Since these are my resolutions, I’m adding a second corollary: taking people to task for using language indiscriminately, starting with words and phrases as random and far-flung and corrupted as Nazi, fascist, socialist, Holocaust, genius, populist, awesome, no problem, and—neither last nor least—the viral, “it sucks.”

I didn’t wait for this New Year’s to resolve not to let taxi drivers off the hook when they don’t have the manners to say thank you for a tip. An actress friend gets out of the taxi and leaves the door open, but she’s diminutive and adorable, so I doubt if any driver is going to come after her. But I resolved long ago not to get punched in the nose; in fact, to try to leave this world with as much of me intact as I came into it with. So, I’ve tried waiting… just waiting… until it dawned on the driver to say thank you. I’ve tried asking, “Don’t you thank somebody when they give you something extra?” I’ve tried explaining, reasonably, “You know, no one owes you anything; a tip is a way of showing appreciation for your service; a thank you is your way of showing your appreciation.” Have you noticed the change in New York taxi drivers? I haven’t either.

I’ve been mentally threatening to take matters into my own hands.

During a congenial conversation years ago, after expressing to then-mayor Rudolph Giuliani what a dreadful Taxi & Limousine Commission I thought he had, I told him: If I were mayor, I would fire the Taxi & Limousine commissioner, hire and fire the next one, then hire and fire a third one, so the man who finally got the job knew I meant business. He laughed and nodded, but he didn’t do anything. I don’t think he got it.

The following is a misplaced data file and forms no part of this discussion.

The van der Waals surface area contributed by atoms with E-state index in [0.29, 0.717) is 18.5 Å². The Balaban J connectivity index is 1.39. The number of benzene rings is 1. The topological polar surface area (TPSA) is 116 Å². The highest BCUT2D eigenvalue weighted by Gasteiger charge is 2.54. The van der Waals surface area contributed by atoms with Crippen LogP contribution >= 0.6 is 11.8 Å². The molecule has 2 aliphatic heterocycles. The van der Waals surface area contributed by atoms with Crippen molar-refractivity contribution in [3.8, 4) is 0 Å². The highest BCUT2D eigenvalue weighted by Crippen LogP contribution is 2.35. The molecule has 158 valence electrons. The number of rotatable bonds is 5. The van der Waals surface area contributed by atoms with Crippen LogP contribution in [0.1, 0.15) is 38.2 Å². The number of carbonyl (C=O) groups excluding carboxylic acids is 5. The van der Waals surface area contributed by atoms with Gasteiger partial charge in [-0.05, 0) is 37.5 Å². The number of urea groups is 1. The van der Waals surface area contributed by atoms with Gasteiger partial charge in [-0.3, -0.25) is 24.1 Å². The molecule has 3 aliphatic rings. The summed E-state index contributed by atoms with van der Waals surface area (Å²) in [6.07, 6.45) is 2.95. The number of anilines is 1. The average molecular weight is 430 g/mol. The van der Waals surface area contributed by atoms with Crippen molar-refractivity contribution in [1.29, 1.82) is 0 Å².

Since then, I’ve been mentally threatening to take matters into my own hands by having self-adhesive labels made up to slap on the back of the driver’s seat as I slipped out of a taxi without having received the merest thanks. The label would read something to the effect of: This driver doesn’t know how to say thank you. Please don’t reward him by tipping him. If you’re laughing and nodding, it’s only fair of me to admit—to you and Rudy—I haven’t done anything, as well.

I resolve to keep my resolve never to watch a reality show… or “Fox News” a second time. I resolve not to wish tourists ill when they amble idly in front of me… in Times Square… at 5 minutes to curtain time! I resolve (reluctantly) to resist the temptation to let pedestrians or bus-and-subway riders run into me while their noses are buried in their cell phones, in hopes their phones will fly out of their hands.

As a final resolution, I will abstain from calling any presidential candidate a liar—apart from Car… (Stop!)… or a charlatan—except Cru… (Hush!)… or Trumpeting…  (Do not go there!)

Looks like I’m already halfway to breaking my first resolution.

I Resolve Not to Step Aside For Anyone Whose Nose is Buried in a Cell Phone